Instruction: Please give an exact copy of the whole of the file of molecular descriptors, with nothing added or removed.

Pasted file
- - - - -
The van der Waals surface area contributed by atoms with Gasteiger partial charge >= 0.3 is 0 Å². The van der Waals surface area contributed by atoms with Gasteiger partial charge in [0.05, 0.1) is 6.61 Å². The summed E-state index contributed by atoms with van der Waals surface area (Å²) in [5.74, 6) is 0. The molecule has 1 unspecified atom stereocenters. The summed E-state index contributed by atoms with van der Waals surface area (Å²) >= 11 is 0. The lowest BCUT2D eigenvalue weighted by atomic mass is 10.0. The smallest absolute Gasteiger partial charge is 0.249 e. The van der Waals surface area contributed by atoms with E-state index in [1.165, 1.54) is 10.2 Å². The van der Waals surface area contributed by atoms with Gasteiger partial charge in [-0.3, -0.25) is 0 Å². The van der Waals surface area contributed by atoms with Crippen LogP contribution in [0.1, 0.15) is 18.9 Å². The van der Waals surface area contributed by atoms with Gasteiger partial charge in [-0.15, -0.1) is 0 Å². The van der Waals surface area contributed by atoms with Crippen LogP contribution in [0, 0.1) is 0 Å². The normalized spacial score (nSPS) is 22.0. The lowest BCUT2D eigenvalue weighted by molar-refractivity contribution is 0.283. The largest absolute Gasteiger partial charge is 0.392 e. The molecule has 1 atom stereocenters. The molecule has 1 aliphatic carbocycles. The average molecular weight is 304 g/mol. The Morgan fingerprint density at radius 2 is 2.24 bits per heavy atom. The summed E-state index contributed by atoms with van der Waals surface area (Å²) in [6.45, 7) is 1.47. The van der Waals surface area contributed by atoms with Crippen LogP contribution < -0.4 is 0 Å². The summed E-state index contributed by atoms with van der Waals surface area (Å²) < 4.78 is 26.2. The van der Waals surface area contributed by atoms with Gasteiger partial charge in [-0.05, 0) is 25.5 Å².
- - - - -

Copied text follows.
The van der Waals surface area contributed by atoms with Gasteiger partial charge >= 0.3 is 0 Å². The van der Waals surface area contributed by atoms with Gasteiger partial charge in [0.05, 0.1) is 6.61 Å². The summed E-state index contributed by atoms with van der Waals surface area (Å²) in [5.74, 6) is 0. The molecule has 1 unspecified atom stereocenters. The summed E-state index contributed by atoms with van der Waals surface area (Å²) >= 11 is 0. The lowest BCUT2D eigenvalue weighted by atomic mass is 10.0. The smallest absolute Gasteiger partial charge is 0.249 e. The van der Waals surface area contributed by atoms with E-state index in [1.165, 1.54) is 10.2 Å². The van der Waals surface area contributed by atoms with Gasteiger partial charge in [-0.3, -0.25) is 0 Å². The van der Waals surface area contributed by atoms with Crippen LogP contribution in [0.1, 0.15) is 18.9 Å². The van der Waals surface area contributed by atoms with Gasteiger partial charge in [-0.15, -0.1) is 0 Å². The van der Waals surface area contributed by atoms with Crippen LogP contribution in [0, 0.1) is 0 Å². The normalized spacial score (nSPS) is 22.0. The lowest BCUT2D eigenvalue weighted by molar-refractivity contribution is 0.283. The largest absolute Gasteiger partial charge is 0.392 e. The molecule has 1 atom stereocenters. The molecule has 1 aliphatic carbocycles. The average molecular weight is 304 g/mol. The Morgan fingerprint density at radius 2 is 2.24 bits per heavy atom. The summed E-state index contributed by atoms with van der Waals surface area (Å²) in [6.45, 7) is 1.47. The van der Waals surface area contributed by atoms with Crippen LogP contribution < -0.4 is 0 Å². The summed E-state index contributed by atoms with van der Waals surface area (Å²) < 4.78 is 26.2. The van der Waals surface area contributed by atoms with Gasteiger partial charge in [-0.05, 0) is 25.5 Å².